MadInkBeard by DerikBadman

This blog is now in archive mode. For redirection to newer content, go to the homepage.

“Gold Fools” by Sorrentino

Sorrentino, Gilbert. Gold Fools. Los Angeles: Green Integer, 2001.

This novel is funny, laugh out loud on the train funny.

I put off reading this book for a number of years, as the constraint in effect seems like it would be extremely irritating. Gilbert Sorrentino has written Gold Fools in questions. Every single sentence is in the interrogative mode. Not only that but the novel is a parody of a boys’ adventure novel. To me, that is not a recipe for an enjoyable read, but in the hands of Sorrentino it works admirably well.

The story, such as it can be distilled down, is about three boys in the old west who go off with two older guys on a search for a gold mine. It’s a rather cliched scenario with which Sorrentino performs a transformation through the use of the constraint.

The use of constant questions puts everthing into question in the story. Some questions are implicitly answered for the reader so as to move the story along, but most remain in suspension. The constant unanswered questions parody the cliffhanger ending of old serials but go so far as to negate the suspense completely. Reading the novel is quite odd in this way, further complicated by Sorrentino’s other tactic, digression.

The questions spiral out from simple ones about an aspect of the events in the story on through various digressions of linguistic, semantic, or just plain non sequitur connection. Every manner of question is used from the obvious to the unanswerable, the lengthy rambling to the single word. The style is playful like a little child who asks one question after another drawing new material from each answer, except Sorrentino draws from the questions themselves and brings into the mix a wide variety of allusions to literature, history, and culture, as well as numerous anachronisms and parodies of the western. Wordplay plays a frequent part in the novel as does overt and covert references to homo and hetero eroticism (perhaps unavoidable in a western parody with rather naive teenage boys as protagonists).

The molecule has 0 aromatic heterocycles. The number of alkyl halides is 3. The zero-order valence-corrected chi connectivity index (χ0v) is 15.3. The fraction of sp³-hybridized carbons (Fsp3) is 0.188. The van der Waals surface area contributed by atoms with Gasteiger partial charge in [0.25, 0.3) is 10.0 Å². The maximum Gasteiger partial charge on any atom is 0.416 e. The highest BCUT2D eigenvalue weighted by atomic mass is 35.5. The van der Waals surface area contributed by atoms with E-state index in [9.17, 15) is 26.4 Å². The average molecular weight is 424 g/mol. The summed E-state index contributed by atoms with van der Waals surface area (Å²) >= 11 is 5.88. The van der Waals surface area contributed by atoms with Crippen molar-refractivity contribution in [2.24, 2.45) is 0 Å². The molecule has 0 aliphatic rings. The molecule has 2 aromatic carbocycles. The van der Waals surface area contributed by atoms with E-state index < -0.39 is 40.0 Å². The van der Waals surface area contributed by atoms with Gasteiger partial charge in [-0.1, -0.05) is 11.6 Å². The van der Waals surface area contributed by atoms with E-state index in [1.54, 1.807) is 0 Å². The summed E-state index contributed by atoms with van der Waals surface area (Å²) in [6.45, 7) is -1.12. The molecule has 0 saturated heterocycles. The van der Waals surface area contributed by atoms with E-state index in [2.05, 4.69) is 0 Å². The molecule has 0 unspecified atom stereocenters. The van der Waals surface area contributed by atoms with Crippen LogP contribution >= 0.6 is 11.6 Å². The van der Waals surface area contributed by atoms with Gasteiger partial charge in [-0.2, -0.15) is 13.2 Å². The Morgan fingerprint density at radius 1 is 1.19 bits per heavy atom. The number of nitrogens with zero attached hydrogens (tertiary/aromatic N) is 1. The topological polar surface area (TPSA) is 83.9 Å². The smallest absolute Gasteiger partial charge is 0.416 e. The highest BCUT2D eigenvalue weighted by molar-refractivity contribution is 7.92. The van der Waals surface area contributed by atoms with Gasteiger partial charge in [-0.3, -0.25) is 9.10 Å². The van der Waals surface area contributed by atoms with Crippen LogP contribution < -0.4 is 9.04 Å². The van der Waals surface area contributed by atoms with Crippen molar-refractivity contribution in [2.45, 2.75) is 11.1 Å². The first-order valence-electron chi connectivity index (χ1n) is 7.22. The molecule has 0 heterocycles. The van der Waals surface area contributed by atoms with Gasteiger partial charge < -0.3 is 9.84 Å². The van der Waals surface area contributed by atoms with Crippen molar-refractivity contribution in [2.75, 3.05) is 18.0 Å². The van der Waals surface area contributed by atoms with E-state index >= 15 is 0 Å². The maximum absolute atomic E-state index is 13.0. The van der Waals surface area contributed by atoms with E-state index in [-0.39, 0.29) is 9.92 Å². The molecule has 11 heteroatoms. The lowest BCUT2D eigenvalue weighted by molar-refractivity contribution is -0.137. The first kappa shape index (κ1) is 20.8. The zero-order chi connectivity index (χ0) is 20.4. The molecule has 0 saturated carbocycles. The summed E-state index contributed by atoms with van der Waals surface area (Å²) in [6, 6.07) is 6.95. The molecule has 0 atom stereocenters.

It is hard to pull out quotes from the novel to offer as an example as the meaning grows from the sequence and build up of the text. Though, thanks to Google’s experimental print project an excerpt from early on in the book is available online.

Sorrentino’s skill as a writer makes this a lively and amusing novel. My main complaint with it is I felt it went on a little too long. Even amusing parody gets old after a while. That said, the novel is worth reading at least for the way the work is put together and the humor brought to it.

I must also make comment on the book itself. Green Integer puts together beautiful, simple little books of about five by seven inches (smaller even than the French “poche” size) that fit well in the hand and pocket. The design is simple white with a black and white image of the author and some text, very clean, and well branded so to be recognizable.

If the reader is unfamiliar with Sorrentino (one the great but underread contemporary American authors) I’d suggest looking into his short novel Aberration of Starlight or for the more ambitious his long Mulligan Stew.